Unfree in Palestine: The Psychological and Cultural Anatomy of the Awe-Inspiring Palestinian Resistance


A Most Important Book for All Who Study National Liberations

Global Research

The new book by academics Nadia Abu-Zahra and Adah Kay — Unfree in Palestine: Registration, Documentation and Movement Restrictions (PlutoPress, 2013) — is a brilliant achievement, and a landmark in the study of both the ongoing Israel genocide in Palestine,1 and national liberation struggles in general.

At first look the book is simply a well-researched academic treatise, with 693 endnotes, about administrative controls imposed on Palestinians by Israel. It is written in a sober style with great intellectual clarity.

As one enters its pages, however, Unfree becomes a far reaching analysis of the mechanics of a colonial state’s eradication and domination of an indigenous population, that has parallels in other modern states such as Canada.2 And it becomes an incisive description of the psychological and cultural anatomy of the awe-inspiring Palestinian resistance.

The unstated lessons of this book are transportable to any colonial nation state, and the picture is one that exposes the vicious nature of colonialism in the institutional instruments that are used. Despite the balanced and academic approach of the authors, readers will be horrified to learn the minutia of  what Palestinian citizens continue to endure in “the only democracy in the Middle East”, and to learn the history of Israel’s colonialism through the lens of administrative controls.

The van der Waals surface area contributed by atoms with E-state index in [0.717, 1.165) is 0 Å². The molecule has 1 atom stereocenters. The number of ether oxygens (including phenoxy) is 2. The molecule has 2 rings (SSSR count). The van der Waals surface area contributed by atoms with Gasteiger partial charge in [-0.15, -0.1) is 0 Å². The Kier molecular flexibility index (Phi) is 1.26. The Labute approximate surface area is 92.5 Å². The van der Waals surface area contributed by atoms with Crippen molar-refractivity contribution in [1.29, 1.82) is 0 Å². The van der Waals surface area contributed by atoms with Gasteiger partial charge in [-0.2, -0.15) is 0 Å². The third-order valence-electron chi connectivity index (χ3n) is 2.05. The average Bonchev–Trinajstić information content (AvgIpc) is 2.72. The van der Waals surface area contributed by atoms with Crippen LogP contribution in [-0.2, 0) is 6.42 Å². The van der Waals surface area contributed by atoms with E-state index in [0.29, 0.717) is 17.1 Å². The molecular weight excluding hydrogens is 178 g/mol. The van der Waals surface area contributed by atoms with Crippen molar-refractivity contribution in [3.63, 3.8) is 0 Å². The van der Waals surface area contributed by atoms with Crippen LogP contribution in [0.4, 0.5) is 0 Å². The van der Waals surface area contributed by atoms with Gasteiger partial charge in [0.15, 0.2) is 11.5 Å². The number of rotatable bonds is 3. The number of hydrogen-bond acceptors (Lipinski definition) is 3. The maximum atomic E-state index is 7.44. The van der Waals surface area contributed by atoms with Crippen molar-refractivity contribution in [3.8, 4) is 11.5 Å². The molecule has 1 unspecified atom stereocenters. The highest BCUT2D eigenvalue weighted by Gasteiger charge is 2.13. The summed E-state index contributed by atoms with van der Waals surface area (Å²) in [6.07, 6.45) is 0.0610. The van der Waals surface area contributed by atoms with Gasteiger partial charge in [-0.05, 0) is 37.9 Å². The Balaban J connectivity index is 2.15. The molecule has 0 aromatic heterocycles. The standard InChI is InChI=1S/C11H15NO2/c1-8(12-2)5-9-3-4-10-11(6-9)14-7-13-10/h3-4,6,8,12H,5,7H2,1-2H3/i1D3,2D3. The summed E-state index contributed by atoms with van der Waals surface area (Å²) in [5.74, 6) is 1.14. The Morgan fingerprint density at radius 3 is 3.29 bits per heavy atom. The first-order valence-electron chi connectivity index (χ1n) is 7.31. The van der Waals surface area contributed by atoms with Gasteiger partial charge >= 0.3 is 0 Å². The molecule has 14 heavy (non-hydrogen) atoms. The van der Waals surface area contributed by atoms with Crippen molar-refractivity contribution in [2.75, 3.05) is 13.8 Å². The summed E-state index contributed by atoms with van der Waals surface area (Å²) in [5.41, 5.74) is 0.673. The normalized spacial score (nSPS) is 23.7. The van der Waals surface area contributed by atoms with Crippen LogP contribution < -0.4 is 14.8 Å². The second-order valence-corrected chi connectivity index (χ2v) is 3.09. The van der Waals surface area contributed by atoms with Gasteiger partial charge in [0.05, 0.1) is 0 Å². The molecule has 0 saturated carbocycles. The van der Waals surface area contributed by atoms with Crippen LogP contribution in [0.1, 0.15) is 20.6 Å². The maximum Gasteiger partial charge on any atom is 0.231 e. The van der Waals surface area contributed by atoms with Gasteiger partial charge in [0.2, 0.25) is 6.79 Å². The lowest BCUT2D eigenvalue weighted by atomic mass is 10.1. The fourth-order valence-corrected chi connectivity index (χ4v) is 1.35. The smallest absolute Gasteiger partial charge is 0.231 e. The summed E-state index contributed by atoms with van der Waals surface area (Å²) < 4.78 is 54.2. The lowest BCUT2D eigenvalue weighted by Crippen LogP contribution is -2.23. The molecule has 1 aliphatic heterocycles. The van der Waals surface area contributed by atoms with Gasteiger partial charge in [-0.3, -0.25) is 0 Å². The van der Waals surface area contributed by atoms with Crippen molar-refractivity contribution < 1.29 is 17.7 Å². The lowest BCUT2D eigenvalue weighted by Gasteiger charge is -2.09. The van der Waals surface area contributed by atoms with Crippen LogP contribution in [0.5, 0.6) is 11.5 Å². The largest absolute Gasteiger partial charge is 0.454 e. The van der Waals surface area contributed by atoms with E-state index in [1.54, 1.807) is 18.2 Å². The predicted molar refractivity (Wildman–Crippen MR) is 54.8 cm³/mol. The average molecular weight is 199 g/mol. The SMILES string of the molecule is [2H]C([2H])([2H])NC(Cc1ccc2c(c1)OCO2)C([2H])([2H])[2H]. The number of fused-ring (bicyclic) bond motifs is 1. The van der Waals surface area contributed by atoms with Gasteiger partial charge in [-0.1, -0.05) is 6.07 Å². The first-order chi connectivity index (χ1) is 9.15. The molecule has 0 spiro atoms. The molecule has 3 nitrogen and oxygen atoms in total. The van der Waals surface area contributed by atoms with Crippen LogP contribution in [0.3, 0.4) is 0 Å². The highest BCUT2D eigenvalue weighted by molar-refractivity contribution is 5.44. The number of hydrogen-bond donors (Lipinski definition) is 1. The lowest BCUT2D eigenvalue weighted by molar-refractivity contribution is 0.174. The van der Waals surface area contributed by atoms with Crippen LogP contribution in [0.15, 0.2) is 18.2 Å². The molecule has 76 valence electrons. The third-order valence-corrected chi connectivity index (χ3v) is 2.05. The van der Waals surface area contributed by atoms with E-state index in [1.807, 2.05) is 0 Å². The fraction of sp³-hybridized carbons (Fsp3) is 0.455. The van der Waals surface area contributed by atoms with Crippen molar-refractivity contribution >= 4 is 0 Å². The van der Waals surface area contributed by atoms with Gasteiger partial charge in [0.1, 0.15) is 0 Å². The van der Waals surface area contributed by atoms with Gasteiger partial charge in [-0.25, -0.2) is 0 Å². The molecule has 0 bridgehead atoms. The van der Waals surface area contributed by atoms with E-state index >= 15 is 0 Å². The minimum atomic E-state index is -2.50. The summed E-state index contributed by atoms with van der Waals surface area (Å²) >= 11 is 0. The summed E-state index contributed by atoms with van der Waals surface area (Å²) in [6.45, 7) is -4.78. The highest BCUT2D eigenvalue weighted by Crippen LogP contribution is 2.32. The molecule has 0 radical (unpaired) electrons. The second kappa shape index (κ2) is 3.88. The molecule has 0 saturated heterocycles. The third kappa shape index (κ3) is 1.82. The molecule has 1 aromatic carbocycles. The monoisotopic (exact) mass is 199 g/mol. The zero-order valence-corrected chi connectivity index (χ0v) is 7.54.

How has and does Israel contravene international law? Let us count the ways…

… the Hague Regulations, the Covenant of the League of Nations, the Universal Declaration of Human Rights, the Fourth Geneva Convention, various United Nations Resolutions, the Convention Relating to the Status of Refugees, the International Convention on the Elimination of All Forms of Racial Discrimination, and the International Covenant on Civil and Political Rights.

These legal documents run parallel to another story – that of the largest denationalisation project in modern history. The United Nations High Commissioner for Refugees describes Palestine as “by far the most protracted and largest of all refugee problems in the world today”.2 In Palestine, the tools of the census, the population registry, and residence permits effectively denationalised a nation. It is one of the greatest ironies that, as nationalism faded in Europe, it waxed in the Zionist movement to Palestine, and as international law opposed denationalisation, denationalisation in Palestine rose ever higher. [p. 20]

One of the most profound chapters in Unfree is the one entitled “Coercion and Collaboration” (Chap. 4). The authors recognize that colonialists always depend on collaborators, and that any colonialist enterprise must implement a strategy for securing collaboration. Israel’s methods to coerce Palestinians to become collaborators in its genocide are violations of the explicit language of international statutes, and are inhuman, as the facts presented demonstrate. The authors always summarize by understating, such as: